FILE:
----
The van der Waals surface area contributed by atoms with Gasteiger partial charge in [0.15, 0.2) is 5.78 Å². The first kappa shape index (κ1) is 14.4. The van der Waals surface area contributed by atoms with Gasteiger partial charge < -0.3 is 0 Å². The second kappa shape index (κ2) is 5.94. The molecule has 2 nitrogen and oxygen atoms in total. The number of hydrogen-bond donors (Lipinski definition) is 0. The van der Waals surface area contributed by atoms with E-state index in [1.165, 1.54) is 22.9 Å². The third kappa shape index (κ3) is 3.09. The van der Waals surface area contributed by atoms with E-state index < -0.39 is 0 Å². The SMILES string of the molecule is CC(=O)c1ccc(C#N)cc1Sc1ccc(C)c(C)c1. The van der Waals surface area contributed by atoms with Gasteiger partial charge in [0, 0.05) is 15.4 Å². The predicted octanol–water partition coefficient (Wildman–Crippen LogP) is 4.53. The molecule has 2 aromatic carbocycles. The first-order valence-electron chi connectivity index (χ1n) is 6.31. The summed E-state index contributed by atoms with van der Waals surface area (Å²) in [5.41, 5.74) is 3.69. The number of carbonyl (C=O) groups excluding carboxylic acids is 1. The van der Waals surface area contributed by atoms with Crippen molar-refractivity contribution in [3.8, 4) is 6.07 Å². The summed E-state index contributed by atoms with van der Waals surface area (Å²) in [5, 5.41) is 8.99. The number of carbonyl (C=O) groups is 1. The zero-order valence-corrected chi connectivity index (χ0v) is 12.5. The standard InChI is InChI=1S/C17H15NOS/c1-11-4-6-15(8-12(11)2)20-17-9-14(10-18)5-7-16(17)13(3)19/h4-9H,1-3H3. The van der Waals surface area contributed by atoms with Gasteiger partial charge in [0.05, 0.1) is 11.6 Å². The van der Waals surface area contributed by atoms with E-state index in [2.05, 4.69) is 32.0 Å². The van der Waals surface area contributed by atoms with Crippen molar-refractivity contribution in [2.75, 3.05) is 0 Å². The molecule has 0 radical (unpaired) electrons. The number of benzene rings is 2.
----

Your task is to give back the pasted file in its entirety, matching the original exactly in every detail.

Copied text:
The van der Waals surface area contributed by atoms with Gasteiger partial charge in [0.15, 0.2) is 5.78 Å². The first kappa shape index (κ1) is 14.4. The van der Waals surface area contributed by atoms with Gasteiger partial charge < -0.3 is 0 Å². The second kappa shape index (κ2) is 5.94. The molecule has 2 nitrogen and oxygen atoms in total. The number of hydrogen-bond donors (Lipinski definition) is 0. The van der Waals surface area contributed by atoms with E-state index in [1.165, 1.54) is 22.9 Å². The third kappa shape index (κ3) is 3.09. The van der Waals surface area contributed by atoms with E-state index < -0.39 is 0 Å². The SMILES string of the molecule is CC(=O)c1ccc(C#N)cc1Sc1ccc(C)c(C)c1. The van der Waals surface area contributed by atoms with Gasteiger partial charge in [0, 0.05) is 15.4 Å². The predicted octanol–water partition coefficient (Wildman–Crippen LogP) is 4.53. The molecule has 2 aromatic carbocycles. The first-order valence-electron chi connectivity index (χ1n) is 6.31. The summed E-state index contributed by atoms with van der Waals surface area (Å²) in [5.41, 5.74) is 3.69. The number of carbonyl (C=O) groups excluding carboxylic acids is 1. The van der Waals surface area contributed by atoms with Crippen molar-refractivity contribution in [3.8, 4) is 6.07 Å². The summed E-state index contributed by atoms with van der Waals surface area (Å²) in [5, 5.41) is 8.99. The number of carbonyl (C=O) groups is 1. The zero-order valence-corrected chi connectivity index (χ0v) is 12.5. The standard InChI is InChI=1S/C17H15NOS/c1-11-4-6-15(8-12(11)2)20-17-9-14(10-18)5-7-16(17)13(3)19/h4-9H,1-3H3. The van der Waals surface area contributed by atoms with Gasteiger partial charge in [0.05, 0.1) is 11.6 Å². The van der Waals surface area contributed by atoms with E-state index in [2.05, 4.69) is 32.0 Å². The van der Waals surface area contributed by atoms with Crippen molar-refractivity contribution in [2.75, 3.05) is 0 Å². The molecule has 0 radical (unpaired) electrons. The number of benzene rings is 2.